PEOPLE v. SINGH

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Supreme Court, Appellate Term, New York.

The PEOPLE of the State of New York, Respondent, v. Jaspreet SINGH, Appellant.

Decided: September 25, 2003

Present:  ARONIN, J.P., PATTERSON and GOLIA, JJ. Legal Aid Society, New York City (Andrew C. Fine and John Schoeffel of counsel), for appellant. Richard A. Brown, District Attorney, Kew Gardens (John M. Castellano, Ellen C. Abbot and Jessica L. Melton of counsel), for respondent.

Appeal by defendant from a judgment of the Criminal Court, Queens County (M. Aloise, J.), rendered December 6, 2001, convicting him, after a jury trial, of aggravated harassment in the second degree (Penal Law § 240.30 [2] ) and two counts of harassment in the first degree (Penal Law § 240.25), and imposing sentence.

Judgment of conviction unanimously modified on the law by reversing defendant's conviction of aggravated harassment in the second degree (Penal Law § 240.30[2] ) and dismissing that part of the accusatory instrument charging him with said crime;  as so modified, affirmed.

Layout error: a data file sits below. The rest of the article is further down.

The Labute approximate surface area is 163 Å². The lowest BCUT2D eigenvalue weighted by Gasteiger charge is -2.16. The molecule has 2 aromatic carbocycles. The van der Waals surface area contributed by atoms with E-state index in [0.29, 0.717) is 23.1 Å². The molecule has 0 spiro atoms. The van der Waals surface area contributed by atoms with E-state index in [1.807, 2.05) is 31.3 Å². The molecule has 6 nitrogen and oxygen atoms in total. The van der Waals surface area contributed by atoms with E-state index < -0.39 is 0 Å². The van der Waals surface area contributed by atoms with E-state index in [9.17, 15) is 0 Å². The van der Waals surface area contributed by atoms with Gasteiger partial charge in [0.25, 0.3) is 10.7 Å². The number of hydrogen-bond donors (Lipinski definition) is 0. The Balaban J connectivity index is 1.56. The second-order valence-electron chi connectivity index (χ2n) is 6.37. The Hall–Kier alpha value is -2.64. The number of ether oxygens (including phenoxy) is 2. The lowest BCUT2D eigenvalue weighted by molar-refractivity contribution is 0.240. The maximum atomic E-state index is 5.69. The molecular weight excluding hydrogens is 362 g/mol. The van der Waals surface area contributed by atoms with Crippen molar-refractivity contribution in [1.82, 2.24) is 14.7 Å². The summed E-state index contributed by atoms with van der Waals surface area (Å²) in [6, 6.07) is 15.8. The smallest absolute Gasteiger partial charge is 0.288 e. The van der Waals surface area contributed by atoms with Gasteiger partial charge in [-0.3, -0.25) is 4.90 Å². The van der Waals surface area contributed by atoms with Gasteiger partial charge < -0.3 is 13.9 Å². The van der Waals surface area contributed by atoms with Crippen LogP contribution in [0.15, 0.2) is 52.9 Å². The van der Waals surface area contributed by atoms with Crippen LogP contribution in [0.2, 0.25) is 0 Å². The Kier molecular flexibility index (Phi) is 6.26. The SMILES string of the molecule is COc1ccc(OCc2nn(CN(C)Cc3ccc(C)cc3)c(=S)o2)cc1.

On appeal, defendant raises issues regarding the sufficiency of the accusatory instrument, insofar as it charged him with aggravated harassment in the second degree (Penal Law § 240.30[2].) and the trial court's charge to the. jury.   A person is guilty of violating Penal Law § 240.30(2) when, with intent to harass, annoy, threaten or alarm another person, he or she “[m]akes a telephone call, whether or not a conversation ensues, with no purpose of legitimate communication.”   While the Court of Appeals, in People v. Casey, 95 N.Y.2d 354, 717 N.Y.S.2d 88, 740 N.E.2d 233, found that hearsay pleading defects of an information are waivable, it did not dilute the statutory requirement that the allegations of the factual part of the information, and/or any supporting depositions, establish, if true, every element of the offense(s) charged and the defendant's commission thereof (see CPL 100.40[1] ).

 An element of Penal Law § 240.30(2) is that the telephone call had “no purpose of legitimate communication” (see People v. Shack, 86 N.Y.2d 529, 539, 634 N.Y.S.2d 660, 658 N.E.2d 706), and the mere recitation, in the accusatory instrument, of defendant's threat to the complainants does not establish such element.   This is so, notwithstanding the fact that a determination that a telephone call had “no purpose of legitimate communication” may involve subjective analysis (see e.g. Shack, 86 N.Y.2d at 538, 634 N.Y.S.2d 660, 658 N.E.2d 706).   Accordingly, inasmuch as the failure to allege the foregoing in the accusatory instrument is a nonwaivable jurisdictional defect (see People v. Alejandro, 70 N.Y.2d 133, 135-136, 517 N.Y.S.2d 927, 511 N.E.2d 71), that part of the judgment convicting defendant of aggravated harassment in the second degree is reversed and the count of the accusatory instrument relating to said charge is dismissed.

Defendant's remaining contentions lack merit or are unpreserved for appellate review (see CPL 470.05).